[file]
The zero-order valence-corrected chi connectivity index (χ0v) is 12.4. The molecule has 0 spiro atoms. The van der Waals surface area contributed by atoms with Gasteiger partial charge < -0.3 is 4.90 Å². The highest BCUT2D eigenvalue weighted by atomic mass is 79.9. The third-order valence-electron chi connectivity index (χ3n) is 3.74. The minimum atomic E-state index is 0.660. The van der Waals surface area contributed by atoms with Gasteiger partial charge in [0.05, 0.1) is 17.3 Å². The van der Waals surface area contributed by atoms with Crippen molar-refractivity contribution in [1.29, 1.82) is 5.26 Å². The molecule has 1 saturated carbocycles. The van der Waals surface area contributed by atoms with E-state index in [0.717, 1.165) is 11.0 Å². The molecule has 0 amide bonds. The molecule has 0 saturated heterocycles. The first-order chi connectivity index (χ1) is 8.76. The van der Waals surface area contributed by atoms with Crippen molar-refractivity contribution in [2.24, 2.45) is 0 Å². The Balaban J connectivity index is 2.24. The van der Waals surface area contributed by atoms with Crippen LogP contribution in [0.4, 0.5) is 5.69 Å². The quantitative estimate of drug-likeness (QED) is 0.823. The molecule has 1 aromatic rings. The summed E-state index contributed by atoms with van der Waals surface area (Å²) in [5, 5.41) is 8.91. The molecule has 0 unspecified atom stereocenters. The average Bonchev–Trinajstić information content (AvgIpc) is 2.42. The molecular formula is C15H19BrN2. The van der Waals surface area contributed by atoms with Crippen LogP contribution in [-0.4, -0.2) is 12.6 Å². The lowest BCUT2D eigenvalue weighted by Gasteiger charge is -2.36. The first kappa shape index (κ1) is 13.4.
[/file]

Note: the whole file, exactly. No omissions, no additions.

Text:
The zero-order valence-corrected chi connectivity index (χ0v) is 12.4. The molecule has 0 spiro atoms. The van der Waals surface area contributed by atoms with Gasteiger partial charge < -0.3 is 4.90 Å². The highest BCUT2D eigenvalue weighted by atomic mass is 79.9. The third-order valence-electron chi connectivity index (χ3n) is 3.74. The minimum atomic E-state index is 0.660. The van der Waals surface area contributed by atoms with Gasteiger partial charge in [0.05, 0.1) is 17.3 Å². The van der Waals surface area contributed by atoms with Crippen molar-refractivity contribution in [1.29, 1.82) is 5.26 Å². The molecule has 1 saturated carbocycles. The van der Waals surface area contributed by atoms with E-state index in [0.717, 1.165) is 11.0 Å². The molecule has 0 amide bonds. The molecule has 0 saturated heterocycles. The first-order chi connectivity index (χ1) is 8.76. The van der Waals surface area contributed by atoms with Crippen molar-refractivity contribution in [2.24, 2.45) is 0 Å². The Balaban J connectivity index is 2.24. The van der Waals surface area contributed by atoms with Crippen LogP contribution in [0.4, 0.5) is 5.69 Å². The quantitative estimate of drug-likeness (QED) is 0.823. The molecule has 1 aromatic rings. The summed E-state index contributed by atoms with van der Waals surface area (Å²) in [5, 5.41) is 8.91. The molecule has 0 unspecified atom stereocenters. The average Bonchev–Trinajstić information content (AvgIpc) is 2.42. The molecular formula is C15H19BrN2. The van der Waals surface area contributed by atoms with Crippen LogP contribution in [-0.4, -0.2) is 12.6 Å². The lowest BCUT2D eigenvalue weighted by Gasteiger charge is -2.36. The first kappa shape index (κ1) is 13.4.